Jewish law deals with all aspects of life, including passing on. Following are laws and traditions regarding putting one's spiritual and material affairs in order.

Material Affairs

It is important to write a will under the guidance of a competent rabbi, even while one is perfectly healthy. If one is not capable of writing such a document, he may verbally instruct others to write down his wishes.

One should indicate:

  • If he owes any money, or if money is owed to him.

  • If he is guarding anything that someone deposited with him.

  • How to dispose of his property and belongings.

  • That his funeral and burial be in accordance with Jewish law.

  • That his descendants should follow Jewish ways and traditions.

One should not bequeath all his property to strangers and leave his heirs empty-handed, even if they did not treat him properly. Additionally, one should will a portion of one's property or money to charity.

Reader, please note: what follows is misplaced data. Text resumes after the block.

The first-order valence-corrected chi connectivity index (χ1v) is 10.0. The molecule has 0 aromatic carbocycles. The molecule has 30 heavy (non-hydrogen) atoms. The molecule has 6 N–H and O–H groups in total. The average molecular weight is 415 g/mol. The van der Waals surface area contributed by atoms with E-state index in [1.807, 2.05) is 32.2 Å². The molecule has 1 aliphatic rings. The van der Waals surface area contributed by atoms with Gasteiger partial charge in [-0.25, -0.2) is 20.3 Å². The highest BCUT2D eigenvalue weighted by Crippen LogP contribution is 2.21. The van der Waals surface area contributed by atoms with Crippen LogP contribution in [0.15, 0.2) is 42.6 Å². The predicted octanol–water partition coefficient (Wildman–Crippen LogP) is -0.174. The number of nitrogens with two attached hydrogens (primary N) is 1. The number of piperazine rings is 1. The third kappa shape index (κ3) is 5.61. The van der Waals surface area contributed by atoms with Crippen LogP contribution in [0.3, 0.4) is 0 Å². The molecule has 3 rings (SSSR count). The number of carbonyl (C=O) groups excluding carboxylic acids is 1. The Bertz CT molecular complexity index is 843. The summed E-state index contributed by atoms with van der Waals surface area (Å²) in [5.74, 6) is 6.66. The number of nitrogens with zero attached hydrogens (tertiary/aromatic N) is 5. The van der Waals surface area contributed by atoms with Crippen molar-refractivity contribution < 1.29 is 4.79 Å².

Spiritual Affairs

One should take stock of his spiritual state and commit to improve whatever he can. If his heart is full of repentance, even in the final second, he is given entrance to Heaven. As we find in the Mishna, "Anyone who confesses is guaranteed a place in the World to Come." Our sages have instituted a set of prayers called Viduy, Confession (see following chapter). This should be recited before one feels his final moments are approaching.